Some things never change.
Over coffee at Lake Hayes, I read that Queenstown’s housing crisis is ripping at the seams. This is July 2023.
Only the other day, I saw a similar headline at the museum in nearby Arrowtown:
This one is November 1972.
Go back much earlier…
My great grandfather was a land agent in Queenstown in the 1940s. It was a time when the roads we see today were giving the town shape and opening it up for development.
This paved the way for the tourism boom of the 1950s and beyond.
More recently, there’s a street that bears our name in a new subdivision: Angelo Drive.
There aren’t a lot of stories that remain from Queenstown’s earlier days. Except the enduring sense that although life was hard, opportunity was available for the plucky.
Today’s housing crisis
There are similarities between the housing crises of 1972 and 2023. They were amplified in Queenstown but evident across New Zealand.
In the early 1970s, home prices increased 60%. The government responded by loosening planning in cities to allow for development and flats.
Then the oil shock hit. From 1974 to 1980, prices fell 40%.
The 2020s bear eerie similarities. A boom. A shock. A bust in housing that is not ultimately restoring affordability.
Inflation is the end product of the chaos.
Most incomes fail to keep pace with rents and prices. Interest rates rise swiftly. The real cost of housing remains unaffordable for many. A rising tax burden drains the economy. Society becomes more fractured and dangerous.
We have a friend who escaped Serbia during the unrest of the late 1990s. She says the country’s downfall was most evident in daily life when inflation became rampant.
Supermarket prices increased, stretching people to the limits. Then stocks on the shelves thinned out. And people had to become handy, making things themselves. That was the only way to get by.
Excessive government control was a feature of that crisis. Painful memories remain. But they also provide lessons.
Free and competitive markets with a strong rule of law work.
Businesses operating in such markets, by their nature, are deflationary. Every day, those businesses work to provide goods and services cheaper, faster, and better.
Here in Queenstown and Arrowtown, there are lots of wonderful restaurants. There’s choice and competition. It’s a fantastic part of the world to get quality and value when dining out.
That’s not true in other parts of the country. After overbearing Covid lockdowns, I visited a town where only one restaurant was left standing. The food, service, and value were woeful.
Had there been choice, competition, and respite from control, things would likely have been different.
Swings and pain come around again.
But here in New Zealand, we seem to repeat the economic mistakes of the past. Like ordering a stiff drink after an AA meeting.
It’s very clear that governments work best in an economy when they act as the referee. Not an overweight player.
Deregulation opened up property in the 1970s after dire shortages. And it unleashed business opportunity in the 1980s when the country was in danger of going bust.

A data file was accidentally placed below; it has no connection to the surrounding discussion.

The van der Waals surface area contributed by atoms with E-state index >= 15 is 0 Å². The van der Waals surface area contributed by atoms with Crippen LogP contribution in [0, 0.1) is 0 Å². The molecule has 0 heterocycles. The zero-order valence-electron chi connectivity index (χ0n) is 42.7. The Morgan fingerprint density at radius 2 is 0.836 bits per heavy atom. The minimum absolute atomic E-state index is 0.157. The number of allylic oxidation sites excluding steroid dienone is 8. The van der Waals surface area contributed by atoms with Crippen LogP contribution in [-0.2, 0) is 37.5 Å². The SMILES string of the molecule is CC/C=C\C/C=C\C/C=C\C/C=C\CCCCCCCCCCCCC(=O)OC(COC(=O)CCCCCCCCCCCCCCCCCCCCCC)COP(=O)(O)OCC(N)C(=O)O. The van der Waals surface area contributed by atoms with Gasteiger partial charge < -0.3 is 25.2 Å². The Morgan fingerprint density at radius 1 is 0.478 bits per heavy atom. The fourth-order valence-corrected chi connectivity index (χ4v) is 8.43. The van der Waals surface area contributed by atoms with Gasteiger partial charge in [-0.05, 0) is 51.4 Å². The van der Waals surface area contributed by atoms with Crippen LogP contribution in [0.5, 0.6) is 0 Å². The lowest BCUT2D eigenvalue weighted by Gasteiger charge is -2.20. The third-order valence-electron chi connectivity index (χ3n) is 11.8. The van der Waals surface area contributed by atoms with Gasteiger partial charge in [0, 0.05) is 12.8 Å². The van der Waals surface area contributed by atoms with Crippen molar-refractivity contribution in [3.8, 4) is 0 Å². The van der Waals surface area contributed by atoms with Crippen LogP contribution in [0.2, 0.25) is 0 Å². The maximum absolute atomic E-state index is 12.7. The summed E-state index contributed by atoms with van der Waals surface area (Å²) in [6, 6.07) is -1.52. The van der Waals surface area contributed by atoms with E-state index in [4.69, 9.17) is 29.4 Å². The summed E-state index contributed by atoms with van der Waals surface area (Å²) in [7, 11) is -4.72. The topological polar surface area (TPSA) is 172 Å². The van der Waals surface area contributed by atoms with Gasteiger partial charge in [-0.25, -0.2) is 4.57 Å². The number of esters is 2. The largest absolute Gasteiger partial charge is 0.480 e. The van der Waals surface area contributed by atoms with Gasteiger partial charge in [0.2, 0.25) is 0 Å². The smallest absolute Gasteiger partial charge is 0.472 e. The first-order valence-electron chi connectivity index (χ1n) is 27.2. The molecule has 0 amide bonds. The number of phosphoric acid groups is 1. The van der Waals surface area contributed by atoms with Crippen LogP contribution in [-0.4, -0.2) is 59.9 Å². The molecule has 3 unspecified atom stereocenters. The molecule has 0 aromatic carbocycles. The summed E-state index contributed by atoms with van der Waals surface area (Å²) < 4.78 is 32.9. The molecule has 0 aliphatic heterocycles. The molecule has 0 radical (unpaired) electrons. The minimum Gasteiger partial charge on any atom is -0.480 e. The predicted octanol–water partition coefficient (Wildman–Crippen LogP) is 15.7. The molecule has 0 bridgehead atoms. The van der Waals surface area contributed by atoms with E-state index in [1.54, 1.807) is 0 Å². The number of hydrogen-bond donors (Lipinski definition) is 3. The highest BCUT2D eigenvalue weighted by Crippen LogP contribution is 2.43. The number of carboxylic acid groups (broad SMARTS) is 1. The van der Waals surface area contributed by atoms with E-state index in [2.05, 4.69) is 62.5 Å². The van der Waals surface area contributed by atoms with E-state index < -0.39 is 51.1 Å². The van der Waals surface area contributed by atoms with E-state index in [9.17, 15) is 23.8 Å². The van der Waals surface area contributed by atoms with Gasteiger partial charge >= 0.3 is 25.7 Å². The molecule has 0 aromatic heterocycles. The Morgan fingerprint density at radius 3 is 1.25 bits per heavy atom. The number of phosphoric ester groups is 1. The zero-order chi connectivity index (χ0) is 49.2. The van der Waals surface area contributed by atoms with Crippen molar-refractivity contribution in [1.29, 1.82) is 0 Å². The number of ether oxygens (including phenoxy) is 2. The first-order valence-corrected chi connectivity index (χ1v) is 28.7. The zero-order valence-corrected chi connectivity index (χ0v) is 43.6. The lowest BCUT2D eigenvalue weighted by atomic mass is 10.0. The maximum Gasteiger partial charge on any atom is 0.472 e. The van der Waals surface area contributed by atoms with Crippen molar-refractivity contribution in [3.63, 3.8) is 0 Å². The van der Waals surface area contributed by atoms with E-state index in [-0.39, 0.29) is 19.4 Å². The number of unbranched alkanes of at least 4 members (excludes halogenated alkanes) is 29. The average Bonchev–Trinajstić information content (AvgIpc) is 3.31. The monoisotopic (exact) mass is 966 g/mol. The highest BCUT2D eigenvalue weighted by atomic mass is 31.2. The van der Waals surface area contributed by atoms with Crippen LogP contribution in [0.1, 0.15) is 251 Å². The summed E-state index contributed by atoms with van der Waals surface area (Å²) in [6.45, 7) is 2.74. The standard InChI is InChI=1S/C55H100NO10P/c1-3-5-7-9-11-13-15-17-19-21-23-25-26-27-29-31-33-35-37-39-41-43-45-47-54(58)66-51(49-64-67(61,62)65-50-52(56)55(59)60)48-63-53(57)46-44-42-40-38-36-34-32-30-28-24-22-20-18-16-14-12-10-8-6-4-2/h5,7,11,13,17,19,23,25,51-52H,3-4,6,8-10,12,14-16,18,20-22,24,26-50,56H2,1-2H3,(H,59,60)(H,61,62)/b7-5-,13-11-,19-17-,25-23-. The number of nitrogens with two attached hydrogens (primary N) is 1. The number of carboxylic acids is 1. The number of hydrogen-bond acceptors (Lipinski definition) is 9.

The few things that can make all the difference
At Wealth Morning, we run a night-trading desk investing in global markets for Wholesale Investors.
You learn from failure. And enjoy success when it comes.
Every day, you ask these questions:
- What key areas offer the most potential?
- What few things will make the most difference?
When it comes to company growth, we think some of those things may be:
- Biotechnology that can prevent and treat cancers.
- Transport mobility with autonomous driving improving road safety.
- Transport mobility in the form of electric urban aircraft.
- Cleaner, lower-cost energy production and distribution.
- Artificial intelligence, where it can be applied (for example, to self-drive cars and trucks).
- Real estate positioned for coming social change.
But what could make the difference to the business of a country like New Zealand?
The critical pain points are the cost of living crisis and the housing deadlock — where younger people can’t afford homes unless they have rich parents.
Both aspects are a disaster. Both lead to spiralling crime and despair. Both cause many to leave and require the harder measure of large-scale migration.
What would make all the difference?
- Removing all unnecessary, non-harmful burdens and controls on business and land development.
- Building roads to opportunity and affordable living.
- Incentivising those who take risk and generate wealth through the free market. So they can deliver more competitive firms. Like more supermarket options, for example.
We need to restore the Kiwi ‘no. 8 wire’ mentality.
Frankly, it’s in danger of rusting away right now. And that’s really sad.
Change is due. Freedom is around the corner.
The Golden Age is coming again.
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Editor, Wealth Morning
(This article is the editorial content of this periodical. It is the author’s personal opinion and commentary. It is general in nature and should not be construed as any promotion or as any financial or investment advice).